An overview of the district’s 2025 strategic plan is online. District leaders plan to provide a more detailed version in August. IPS also plans to host a racial equity community conversation in late July.
The IPS board of commissioners unanimously approved a resolution in support of the LGBTQIA+ community, which aligns with their equity work.
“All people, particularly all students, must be protected by schools from bullying and discrimination based on their gender identity and sexual orientation,” the resolution states. “No student should experience any form of harassment or any unfair treatment while in the care of Indianapolis Public School District.”
The complete resolution can be found on the IPS website.
Nine New Board Goals
Board commissioners also unanimously passed nine new board goals intended to improve student academics over the next four years.
The goals include increasing the graduation rate to 87 percent by 2025. Currently, the graduation rate is 75 percent. There’s also a focus on bridging the gap between English language arts and math performance scores for Black and Latinx students.
IPS Board of Commissioners President Evan Hawkins said goals should be aspirational for students.
“We’re laser focused on racial equity and eliminating achievement gaps,” Hawkins said. “This is absolutely a priority and we must recognize that the practice of predetermining academic outcomes by race must be disrupted.”
The following are the nine new board goals the district wants to improve by 2025, based on data from the 2018-2019 school year (excluding the IPS innovation schools and charter partners):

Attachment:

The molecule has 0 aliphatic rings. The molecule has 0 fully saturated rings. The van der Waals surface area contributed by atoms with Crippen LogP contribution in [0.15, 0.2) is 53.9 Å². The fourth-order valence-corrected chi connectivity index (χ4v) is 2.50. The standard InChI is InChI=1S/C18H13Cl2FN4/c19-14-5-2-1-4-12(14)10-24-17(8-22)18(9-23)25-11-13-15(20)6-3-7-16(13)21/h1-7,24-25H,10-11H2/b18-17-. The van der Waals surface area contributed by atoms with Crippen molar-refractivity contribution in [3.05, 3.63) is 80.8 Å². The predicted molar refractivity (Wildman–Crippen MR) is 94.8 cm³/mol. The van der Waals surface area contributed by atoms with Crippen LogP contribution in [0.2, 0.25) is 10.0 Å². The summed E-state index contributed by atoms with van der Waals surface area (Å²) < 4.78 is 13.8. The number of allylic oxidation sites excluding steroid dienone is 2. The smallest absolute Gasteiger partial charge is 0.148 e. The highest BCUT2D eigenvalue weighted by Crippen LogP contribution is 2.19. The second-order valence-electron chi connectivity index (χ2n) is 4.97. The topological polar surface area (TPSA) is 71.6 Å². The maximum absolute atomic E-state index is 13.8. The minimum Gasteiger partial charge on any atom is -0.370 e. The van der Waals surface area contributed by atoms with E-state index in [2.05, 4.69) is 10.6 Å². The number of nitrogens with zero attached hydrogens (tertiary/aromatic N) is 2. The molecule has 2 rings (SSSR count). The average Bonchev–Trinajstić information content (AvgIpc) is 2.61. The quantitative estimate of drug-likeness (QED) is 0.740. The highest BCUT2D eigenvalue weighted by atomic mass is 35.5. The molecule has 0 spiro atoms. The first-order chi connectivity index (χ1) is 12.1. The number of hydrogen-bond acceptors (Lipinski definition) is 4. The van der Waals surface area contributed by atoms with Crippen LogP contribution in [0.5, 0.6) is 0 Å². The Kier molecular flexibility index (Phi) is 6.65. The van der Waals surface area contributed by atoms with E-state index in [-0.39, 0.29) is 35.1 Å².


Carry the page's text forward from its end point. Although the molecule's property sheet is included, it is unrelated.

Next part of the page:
- Increase the percentage of students in grades 3-8 who meet or exceed grade-level standards in English Language Arts (ELA) from 22 percent to 50 percent, as measured by the ILEARN assessment.
- Increase the percentage of students in grades 3-8 who meet or exceed grade-level standards in Math from 21 percent to 50 percent, as measured by the ILEARN assessment.
- Increase the percentage of students who graduate within four years from 82.39 percent to 87 percent, as measured by IDOE graduation requirements.
- Increase the percentage of Black students in grades 3-8 who meet or exceed grade-level standards in ELA from 13.7 percent to 50 percent, as measured by the ILEARN assessment.
- Increase the percentage of Black students in grades 3-8 who meet or exceed grade-level standards in Math from 12.7 percent to 50 percent, as measured by the ILEARN assessment.
- Increase the percentage of Latinx students in grades 3-8 who meet or exceed grade-level standards in ELA from 19.9 percent to 50 percent, as measured by the ILEARN assessment.
- Increase the percentage of Latinx students in grades 3-8 who meet or exceed grade-level standards in Math from 19.5 percent to 50 percent, as measured by the ILEARN assessment.
- Increase IPS schools’ family engagement to 100 percent, as measured by school-based reports.
- Increase enrollment within the IPS portfolio of schools by 20 percent. The baseline enrollment is 31,171. A 20 percent increase means the district would have to enroll 6,234 students.
According to board documents, all leading indicators and the data reporting calendar will be refined and adopted in July.